I will now turn to those little stories which in Denmark have been placed by every one, without any hesitation, higher than anything else I had hitherto written.
In the year 1835, some months after I published the Improvisatore, I brought out my first volume of Stories for Children, [Footnote: I find it very difficult to give a correct translation of the original word. The Danish is _Eventyr_, equivalent to the German _Abentheur_, or adventure; but adventures give in English a very different idea to this class of stories. The German word _M rchen,_ gives the meaning completely, and this we may English by _fairy tale_ or _legend,_ but then neither of these words are fully correct with regard to Andersen's stories. In my translation of his "Eventyr fortalte for Born," I gave as an equivalent title, "Wonderful Stories for Children," and perhaps this near as I could come.--M. H.] which at that time was not so very much thought of. One monthly critical journal even complained that a young author who had just published a work like the Improvisatore, should immediately come out with anything so childish as the tales. I reaped a harvest of blame, precisely where people ought to have acknowledged the advantage of my mind producing something in a new direction. Several of my friends, whose judgment was of value to me, counselled me entirely to abstain from writing tales, as these were a something for which I had no talent. Others were of opinion that I had better, first of all, study the French fairy tale. I would willingly have discontinued writing them, but they forced themselves from me.
In the volume which I first published, I had, like Mus us, but in my own manner, related old stories, which I had heard as a child. The volume concluded with one which was original, and which seemed to have given the greatest pleasure, although it bore a tolerably near affinity to a story of Hoffman's. In my increasing disposition for children's stories, I therefore followed my own impulse, and invented them mostly myself. In the following year a new volume came out, and soon after that a third, in which the longest story, The Little Mermaid, was my own invention. This story, in an especial manner, created an interest which was only increased by the following volumes. One of these came out every Christmas, and before long no Christmas tree could exist without my stones.
Some of our first comic actors made the attempt of relating my little stories from the stage; it was a complete change from the declamatory poetry which had been heard to satiety. The Constant Tin Soldier, therefore, the Swineherd, and the Top and Ball, were told from the Royal stage, and from those of private theatres, and were well received. In order that the reader might be placed in the proper point of view, with regard to the manner in which I told the stories, I had called my first volume Stories told for Children. I had written my narrative down upon paper, exactly in the language, and with the expressions in which I had myself related them, by word of mouth, to the little ones, and I had arrived at the conviction that people of different ages were equally amused with them. The children made themselves merry for the most part over what might be called the actors, older people, on the contrary, were interested in the deeper meaning. The stories furnished reading for children and grown people, and that assuredly is a difficult task for those who will write children's stories. They met with open doors and open hearts in Denmark; everybody read them. I now removed the words "told for children," from my title, and published three volumes of "New Stories," all of which were of my own invention, and which were received in my own country with the greatest favor. I could not wish it greater; I felt a real anxiety in consequence, a fear of not being able to justify afterwards such an honorable award of praise.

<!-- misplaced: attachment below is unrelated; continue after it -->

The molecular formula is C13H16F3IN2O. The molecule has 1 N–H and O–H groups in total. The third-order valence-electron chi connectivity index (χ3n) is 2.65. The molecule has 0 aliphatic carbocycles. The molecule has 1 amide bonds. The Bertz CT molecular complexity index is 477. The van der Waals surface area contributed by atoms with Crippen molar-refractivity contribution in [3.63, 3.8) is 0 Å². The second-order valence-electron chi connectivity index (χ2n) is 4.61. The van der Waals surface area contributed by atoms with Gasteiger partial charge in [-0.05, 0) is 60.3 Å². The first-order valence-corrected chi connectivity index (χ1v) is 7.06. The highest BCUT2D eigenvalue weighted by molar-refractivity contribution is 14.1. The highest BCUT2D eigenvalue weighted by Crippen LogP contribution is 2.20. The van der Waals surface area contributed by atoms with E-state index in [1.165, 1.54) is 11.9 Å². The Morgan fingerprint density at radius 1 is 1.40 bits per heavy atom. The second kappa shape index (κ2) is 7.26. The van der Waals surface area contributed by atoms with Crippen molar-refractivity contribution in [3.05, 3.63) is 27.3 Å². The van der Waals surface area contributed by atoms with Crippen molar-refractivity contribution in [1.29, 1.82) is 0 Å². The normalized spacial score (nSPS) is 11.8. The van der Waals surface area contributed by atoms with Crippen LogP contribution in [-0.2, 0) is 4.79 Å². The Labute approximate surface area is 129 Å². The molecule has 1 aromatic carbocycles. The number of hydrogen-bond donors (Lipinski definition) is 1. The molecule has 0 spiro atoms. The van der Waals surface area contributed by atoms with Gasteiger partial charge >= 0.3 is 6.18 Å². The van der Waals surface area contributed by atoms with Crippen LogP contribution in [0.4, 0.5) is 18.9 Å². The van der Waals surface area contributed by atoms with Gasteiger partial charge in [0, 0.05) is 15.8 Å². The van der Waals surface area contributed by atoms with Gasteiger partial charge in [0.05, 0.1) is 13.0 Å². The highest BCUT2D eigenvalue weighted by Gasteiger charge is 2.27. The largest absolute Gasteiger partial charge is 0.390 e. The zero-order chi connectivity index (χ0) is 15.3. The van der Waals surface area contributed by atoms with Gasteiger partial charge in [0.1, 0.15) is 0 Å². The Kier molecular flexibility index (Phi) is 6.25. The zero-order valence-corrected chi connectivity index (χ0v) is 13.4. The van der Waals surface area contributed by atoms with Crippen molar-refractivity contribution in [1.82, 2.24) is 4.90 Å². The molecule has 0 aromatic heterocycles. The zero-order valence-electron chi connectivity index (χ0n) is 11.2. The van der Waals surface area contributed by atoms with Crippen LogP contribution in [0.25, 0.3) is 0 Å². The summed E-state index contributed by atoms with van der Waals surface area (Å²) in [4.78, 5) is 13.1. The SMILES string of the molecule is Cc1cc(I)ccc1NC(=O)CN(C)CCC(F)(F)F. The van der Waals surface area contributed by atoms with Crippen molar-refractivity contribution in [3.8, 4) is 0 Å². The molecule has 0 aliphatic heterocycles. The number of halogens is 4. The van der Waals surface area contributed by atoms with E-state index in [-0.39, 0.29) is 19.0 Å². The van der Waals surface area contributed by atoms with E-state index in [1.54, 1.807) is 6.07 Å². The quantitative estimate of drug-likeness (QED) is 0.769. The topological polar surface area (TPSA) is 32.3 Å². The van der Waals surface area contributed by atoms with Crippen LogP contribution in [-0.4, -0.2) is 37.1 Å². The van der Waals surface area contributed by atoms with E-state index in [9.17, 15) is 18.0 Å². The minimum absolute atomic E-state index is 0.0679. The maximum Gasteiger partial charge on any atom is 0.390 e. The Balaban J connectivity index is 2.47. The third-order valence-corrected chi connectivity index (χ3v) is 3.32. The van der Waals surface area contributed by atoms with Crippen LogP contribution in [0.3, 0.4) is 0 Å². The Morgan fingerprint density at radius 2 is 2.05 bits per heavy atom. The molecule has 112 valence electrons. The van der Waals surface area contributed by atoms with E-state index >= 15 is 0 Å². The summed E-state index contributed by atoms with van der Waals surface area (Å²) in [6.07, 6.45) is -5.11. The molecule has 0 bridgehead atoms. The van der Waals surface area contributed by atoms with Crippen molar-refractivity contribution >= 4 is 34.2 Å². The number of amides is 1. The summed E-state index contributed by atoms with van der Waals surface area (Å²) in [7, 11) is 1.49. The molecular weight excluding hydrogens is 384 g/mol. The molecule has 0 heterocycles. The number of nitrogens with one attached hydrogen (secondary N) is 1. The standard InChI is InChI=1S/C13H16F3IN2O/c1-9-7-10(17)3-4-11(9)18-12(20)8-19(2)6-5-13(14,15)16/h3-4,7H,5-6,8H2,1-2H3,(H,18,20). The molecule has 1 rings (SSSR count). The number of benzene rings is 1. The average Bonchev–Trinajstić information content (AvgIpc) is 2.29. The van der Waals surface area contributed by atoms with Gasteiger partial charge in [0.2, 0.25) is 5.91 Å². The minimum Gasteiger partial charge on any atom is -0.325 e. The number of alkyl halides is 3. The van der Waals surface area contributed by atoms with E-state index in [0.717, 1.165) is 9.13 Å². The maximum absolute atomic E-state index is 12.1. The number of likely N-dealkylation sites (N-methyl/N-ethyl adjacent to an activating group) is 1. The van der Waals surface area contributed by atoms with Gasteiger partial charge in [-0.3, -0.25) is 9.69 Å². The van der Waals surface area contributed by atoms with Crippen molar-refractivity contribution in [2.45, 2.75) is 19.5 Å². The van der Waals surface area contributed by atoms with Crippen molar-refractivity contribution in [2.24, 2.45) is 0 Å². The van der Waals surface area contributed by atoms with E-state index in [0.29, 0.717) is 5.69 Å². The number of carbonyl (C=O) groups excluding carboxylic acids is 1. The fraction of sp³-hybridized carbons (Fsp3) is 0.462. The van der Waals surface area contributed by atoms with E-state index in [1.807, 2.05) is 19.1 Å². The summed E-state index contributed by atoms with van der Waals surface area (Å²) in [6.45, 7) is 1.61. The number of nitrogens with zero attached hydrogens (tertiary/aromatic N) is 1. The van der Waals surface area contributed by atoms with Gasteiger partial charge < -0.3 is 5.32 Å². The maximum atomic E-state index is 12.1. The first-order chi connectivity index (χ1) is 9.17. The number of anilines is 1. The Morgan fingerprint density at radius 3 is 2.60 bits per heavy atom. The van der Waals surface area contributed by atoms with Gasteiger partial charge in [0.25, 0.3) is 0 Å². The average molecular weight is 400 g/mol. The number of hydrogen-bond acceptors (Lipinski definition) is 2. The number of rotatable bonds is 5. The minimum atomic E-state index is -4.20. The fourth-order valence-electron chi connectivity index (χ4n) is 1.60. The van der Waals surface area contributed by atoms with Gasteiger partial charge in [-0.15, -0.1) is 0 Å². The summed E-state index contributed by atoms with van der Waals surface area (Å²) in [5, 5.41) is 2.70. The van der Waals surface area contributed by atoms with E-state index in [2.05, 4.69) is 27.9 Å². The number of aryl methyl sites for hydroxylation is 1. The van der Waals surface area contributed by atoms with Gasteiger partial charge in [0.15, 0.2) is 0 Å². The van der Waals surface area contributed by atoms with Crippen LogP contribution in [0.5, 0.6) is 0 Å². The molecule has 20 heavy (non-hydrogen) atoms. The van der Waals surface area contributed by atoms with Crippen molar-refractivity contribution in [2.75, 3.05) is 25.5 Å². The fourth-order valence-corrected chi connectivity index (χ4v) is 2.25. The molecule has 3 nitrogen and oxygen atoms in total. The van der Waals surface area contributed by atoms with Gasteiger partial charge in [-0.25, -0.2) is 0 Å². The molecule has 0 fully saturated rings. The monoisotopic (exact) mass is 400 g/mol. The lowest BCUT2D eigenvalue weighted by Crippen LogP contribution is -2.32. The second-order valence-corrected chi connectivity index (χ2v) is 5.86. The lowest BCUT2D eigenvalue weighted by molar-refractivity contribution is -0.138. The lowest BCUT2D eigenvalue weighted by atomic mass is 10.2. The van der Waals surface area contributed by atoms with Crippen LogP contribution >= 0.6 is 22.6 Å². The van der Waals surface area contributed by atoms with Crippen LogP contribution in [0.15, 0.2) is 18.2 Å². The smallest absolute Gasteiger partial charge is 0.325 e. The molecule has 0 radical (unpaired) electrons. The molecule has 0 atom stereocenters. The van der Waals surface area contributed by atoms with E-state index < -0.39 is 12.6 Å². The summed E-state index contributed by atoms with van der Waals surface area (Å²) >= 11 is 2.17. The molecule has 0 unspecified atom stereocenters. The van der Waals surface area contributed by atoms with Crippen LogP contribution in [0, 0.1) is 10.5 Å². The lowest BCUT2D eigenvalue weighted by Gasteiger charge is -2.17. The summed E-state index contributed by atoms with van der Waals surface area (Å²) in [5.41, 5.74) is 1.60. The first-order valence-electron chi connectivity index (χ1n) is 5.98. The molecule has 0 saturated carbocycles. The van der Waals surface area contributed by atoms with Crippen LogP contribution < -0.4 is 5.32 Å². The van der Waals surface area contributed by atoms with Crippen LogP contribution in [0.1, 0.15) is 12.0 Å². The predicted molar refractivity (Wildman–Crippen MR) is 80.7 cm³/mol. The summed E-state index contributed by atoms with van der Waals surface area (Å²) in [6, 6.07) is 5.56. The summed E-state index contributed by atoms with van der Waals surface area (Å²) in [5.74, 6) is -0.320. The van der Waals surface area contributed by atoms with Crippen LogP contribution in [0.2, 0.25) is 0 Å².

A refreshing sunshine streamed into my heart; I felt courage and joy, and was filled, with a living desire of still more and more developing my powers in this direction,--of studying more thoroughly this class of writing, and of observing still more attentively the rich wells of nature out of which I must create it. If attention be paid to the order in which my stories are written, it certainly will be seen that there is in them a gradual progression, a clearer working out of the idea, a greater discretion in the use of agency, and, if I may so speak, a more healthy tone and a more natural freshness may be perceived.
At this period of my life, I made an acquaintance which was of great moral and intellectual importance to me. I have already spoken of several persons and public characters who have had influence on me as the poet; but none of these have had more, nor in a nobler sense of the word, than the lady to whom I here turn myself; she, through whom I, at the same time, was enabled to forget my own individual self, to feel that which is holy in art, and to become acquainted with the command which God has given to genius.
I now turn back to the year 1840. One day in the hotel in which I lived in Copenhagen, I saw the name of Jenny Lind among those of the strangers from Sweden. I was aware at that time that she was the first singer in Stockholm. I had been that same year, in this neighbor country, and had there met with honor and kindness: I thought, therefore, that it would not be unbecoming in me to pay a visit to the young artist. She was, at this time, entirely unknown out of Sweden, so that I was convinced that, even in Copenhagen, her name was known only